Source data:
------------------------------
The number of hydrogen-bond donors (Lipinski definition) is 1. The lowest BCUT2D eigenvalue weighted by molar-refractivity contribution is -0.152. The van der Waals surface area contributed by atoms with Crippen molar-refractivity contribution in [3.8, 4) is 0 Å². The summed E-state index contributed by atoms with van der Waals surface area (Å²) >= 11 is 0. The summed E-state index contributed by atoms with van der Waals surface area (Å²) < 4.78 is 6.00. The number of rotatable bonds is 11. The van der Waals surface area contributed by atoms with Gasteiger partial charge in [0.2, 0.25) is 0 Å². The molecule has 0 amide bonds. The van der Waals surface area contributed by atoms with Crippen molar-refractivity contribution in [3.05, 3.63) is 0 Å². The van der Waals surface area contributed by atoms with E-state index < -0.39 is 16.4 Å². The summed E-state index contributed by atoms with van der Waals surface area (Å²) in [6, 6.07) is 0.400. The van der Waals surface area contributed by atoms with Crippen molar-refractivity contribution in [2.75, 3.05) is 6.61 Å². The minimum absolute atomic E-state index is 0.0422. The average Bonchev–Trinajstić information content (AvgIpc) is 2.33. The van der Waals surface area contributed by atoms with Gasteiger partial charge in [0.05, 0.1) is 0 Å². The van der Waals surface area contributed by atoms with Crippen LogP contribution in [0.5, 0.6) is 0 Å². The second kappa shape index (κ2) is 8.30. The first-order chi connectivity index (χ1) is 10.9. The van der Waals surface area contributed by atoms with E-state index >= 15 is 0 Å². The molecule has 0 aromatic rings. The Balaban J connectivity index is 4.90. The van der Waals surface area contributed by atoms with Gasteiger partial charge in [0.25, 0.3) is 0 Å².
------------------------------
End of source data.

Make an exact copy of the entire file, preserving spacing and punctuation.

The number of hydrogen-bond donors (Lipinski definition) is 1. The lowest BCUT2D eigenvalue weighted by molar-refractivity contribution is -0.152. The van der Waals surface area contributed by atoms with Crippen molar-refractivity contribution in [3.8, 4) is 0 Å². The summed E-state index contributed by atoms with van der Waals surface area (Å²) >= 11 is 0. The summed E-state index contributed by atoms with van der Waals surface area (Å²) < 4.78 is 6.00. The number of rotatable bonds is 11. The van der Waals surface area contributed by atoms with Gasteiger partial charge in [0.2, 0.25) is 0 Å². The molecule has 0 amide bonds. The van der Waals surface area contributed by atoms with Crippen molar-refractivity contribution in [3.05, 3.63) is 0 Å². The van der Waals surface area contributed by atoms with E-state index < -0.39 is 16.4 Å². The summed E-state index contributed by atoms with van der Waals surface area (Å²) in [6, 6.07) is 0.400. The van der Waals surface area contributed by atoms with Crippen molar-refractivity contribution in [2.75, 3.05) is 6.61 Å². The minimum absolute atomic E-state index is 0.0422. The average Bonchev–Trinajstić information content (AvgIpc) is 2.33. The van der Waals surface area contributed by atoms with Gasteiger partial charge in [0.05, 0.1) is 0 Å². The van der Waals surface area contributed by atoms with Crippen LogP contribution in [0.5, 0.6) is 0 Å². The second kappa shape index (κ2) is 8.30. The first-order chi connectivity index (χ1) is 10.9. The van der Waals surface area contributed by atoms with E-state index >= 15 is 0 Å². The molecule has 0 aromatic rings. The Balaban J connectivity index is 4.90. The van der Waals surface area contributed by atoms with Gasteiger partial charge in [0.25, 0.3) is 0 Å².